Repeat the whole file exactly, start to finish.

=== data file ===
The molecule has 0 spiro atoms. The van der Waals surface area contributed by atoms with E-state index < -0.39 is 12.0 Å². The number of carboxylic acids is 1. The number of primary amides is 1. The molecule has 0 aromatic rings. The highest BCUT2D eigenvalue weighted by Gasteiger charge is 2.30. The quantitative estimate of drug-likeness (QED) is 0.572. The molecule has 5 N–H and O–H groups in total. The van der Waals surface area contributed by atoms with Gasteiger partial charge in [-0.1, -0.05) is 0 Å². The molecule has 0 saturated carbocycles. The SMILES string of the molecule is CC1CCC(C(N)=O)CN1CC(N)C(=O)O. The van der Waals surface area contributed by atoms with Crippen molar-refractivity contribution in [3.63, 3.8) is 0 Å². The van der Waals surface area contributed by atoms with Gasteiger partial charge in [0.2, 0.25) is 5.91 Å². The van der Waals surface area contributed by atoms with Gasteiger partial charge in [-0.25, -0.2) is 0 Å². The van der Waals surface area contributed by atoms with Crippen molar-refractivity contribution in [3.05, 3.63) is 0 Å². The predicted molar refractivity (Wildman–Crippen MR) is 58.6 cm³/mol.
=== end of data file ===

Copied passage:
The molecule has 0 spiro atoms. The van der Waals surface area contributed by atoms with E-state index < -0.39 is 12.0 Å². The number of carboxylic acids is 1. The number of primary amides is 1. The molecule has 0 aromatic rings. The highest BCUT2D eigenvalue weighted by Gasteiger charge is 2.30. The quantitative estimate of drug-likeness (QED) is 0.572. The molecule has 5 N–H and O–H groups in total. The van der Waals surface area contributed by atoms with Gasteiger partial charge in [-0.1, -0.05) is 0 Å². The molecule has 0 saturated carbocycles. The SMILES string of the molecule is CC1CCC(C(N)=O)CN1CC(N)C(=O)O. The van der Waals surface area contributed by atoms with Crippen molar-refractivity contribution in [3.63, 3.8) is 0 Å². The van der Waals surface area contributed by atoms with Gasteiger partial charge in [0.2, 0.25) is 5.91 Å². The van der Waals surface area contributed by atoms with Gasteiger partial charge in [-0.25, -0.2) is 0 Å². The van der Waals surface area contributed by atoms with Crippen molar-refractivity contribution in [3.05, 3.63) is 0 Å². The predicted molar refractivity (Wildman–Crippen MR) is 58.6 cm³/mol.